Humanists are adopting new tools and methods for teaching and publishing as well. As Pinker notes, the process for publishing articles in scholarly journals remains painfully slow: in experimental psychology, a “six year lag from having an idea to seeing it in print.” He suggests a “second look” at the process of peer review, perhaps publishing everything online, “and stuff that’s crummy sinks to the bottom as no one links to or reads it.” Pinker looks forward to a future where he no longer has to spend a “lot of time leafing through thick books” looking for text strings, or flipping to and from footnotes. “We could love books as much as we always have, but not necessarily confine ourselves to their limitations, which are just historical artifacts,” he says.”
As we speak, I am currently in route to Portugal for the very exciting High Throughput Humanities meeting on Wednesday. As we believe it fits well within the goals of the meeting, I will briefly present our work on the United States Code (including a brief preview of our still unreleased new paper). Anyway, for those not familiar with the meeting, if you click on the image above you will be taken to the main page. Also, here is the announcement for the meeting:
“The High Throughput Humanities satellite event at ECCS’10 establishes a forum for high throughput approaches in the humanities and social sciences, within the framework of complex systems science. The symposium aims to go beyond massive data aquisition and to present results beyond what can be manually achieved by a single person or a small group. Bringing together scientists, researchers, and practitioners from relevant fields, the event will stimulate and facilitate discussion, spark collaboration, as well as connect approaches, methods, and ideas.
The main goal of the event is to present novel results based on analyses of Big Data (see NATURE special issue 2009), focusing on emergent complex properties and dynamics, which allow for new insights, applications, and services.
With the advent of the 21st century, increasing amounts of data from the domain of qualitative humanities and social science research have become available for quantitative analysis. Private enterprises (Google Books and Earth, Youtube, Flickr, Twitter, Freebase, IMDb, among others) as well as public and non-profit institutions (Europeana, Wikipedia, DBPedia, Project Gutenberg, WordNet, Perseus, etc) are in the process of collecting, digitizing, and structuring vast amounts of information, and creating technologies, applications, and services (Linked Open Data, Open Calais, Amazon’s Mechanical Turk, ReCaptcha, ManyEyes, etc), which are transforming the way we do research.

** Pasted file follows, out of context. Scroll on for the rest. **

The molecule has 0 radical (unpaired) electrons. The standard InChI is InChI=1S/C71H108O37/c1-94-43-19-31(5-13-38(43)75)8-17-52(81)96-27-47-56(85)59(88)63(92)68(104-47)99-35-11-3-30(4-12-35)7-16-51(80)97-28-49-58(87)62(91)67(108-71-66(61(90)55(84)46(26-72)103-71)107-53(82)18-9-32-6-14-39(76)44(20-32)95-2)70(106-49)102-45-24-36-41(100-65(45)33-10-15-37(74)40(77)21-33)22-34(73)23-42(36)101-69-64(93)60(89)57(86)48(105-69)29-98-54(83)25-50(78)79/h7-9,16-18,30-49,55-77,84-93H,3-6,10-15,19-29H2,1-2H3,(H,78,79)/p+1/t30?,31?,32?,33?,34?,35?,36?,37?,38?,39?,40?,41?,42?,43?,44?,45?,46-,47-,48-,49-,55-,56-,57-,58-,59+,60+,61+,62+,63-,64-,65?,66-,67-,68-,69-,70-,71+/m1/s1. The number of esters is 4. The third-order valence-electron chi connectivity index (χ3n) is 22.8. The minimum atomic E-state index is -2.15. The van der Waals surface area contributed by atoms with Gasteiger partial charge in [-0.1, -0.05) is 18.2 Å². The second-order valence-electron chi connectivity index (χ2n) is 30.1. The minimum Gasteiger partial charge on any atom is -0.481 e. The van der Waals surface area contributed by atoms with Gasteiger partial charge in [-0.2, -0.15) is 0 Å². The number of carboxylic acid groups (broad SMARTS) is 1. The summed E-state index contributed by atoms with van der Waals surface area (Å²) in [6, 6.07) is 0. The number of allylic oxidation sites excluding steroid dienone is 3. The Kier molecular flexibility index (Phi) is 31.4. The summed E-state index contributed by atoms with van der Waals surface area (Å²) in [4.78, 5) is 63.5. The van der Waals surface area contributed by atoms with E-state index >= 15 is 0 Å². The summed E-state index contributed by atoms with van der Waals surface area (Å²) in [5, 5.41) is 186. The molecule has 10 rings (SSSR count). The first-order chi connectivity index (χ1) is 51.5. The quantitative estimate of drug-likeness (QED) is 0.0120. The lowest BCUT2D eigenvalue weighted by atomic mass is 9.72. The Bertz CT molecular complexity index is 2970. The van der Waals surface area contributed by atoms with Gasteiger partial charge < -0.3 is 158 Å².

Utilizing a complex systems approach to harness these data, the contributors of this event aim to make headway into the territory of traditional humanities and social sciences, understanding history, arts, literature, and society on a global-, meso- and granular level, using computational methods to go beyond the limitations of the traditional researcher.”
Diversity is one the major topics of interest here at Michigan Center for the Study of Complex Systems. This includes diversity as experienced in physical as well as in social systems. On this topic, here is a lecture that one of my dissertation advisors, Scott Page gave earlier this year at the Darden School of Business at Virginia. This lecture is related to his book about the power of diversity entitled: The Difference: How The Power of Diversity Creates Better Groups, Firms, Schools, and Societies. Although I realize it is roughly a 90 minute talk, I believe that you will find that it is well worth the time!
“At TEDGlobal 2010, author Matt Ridley shows how, throughout history, the engine of human progress has been the meeting and mating of ideas to make new ideas. It’s not important how clever individuals are, he says; what really matters is how smart the collective brain is.”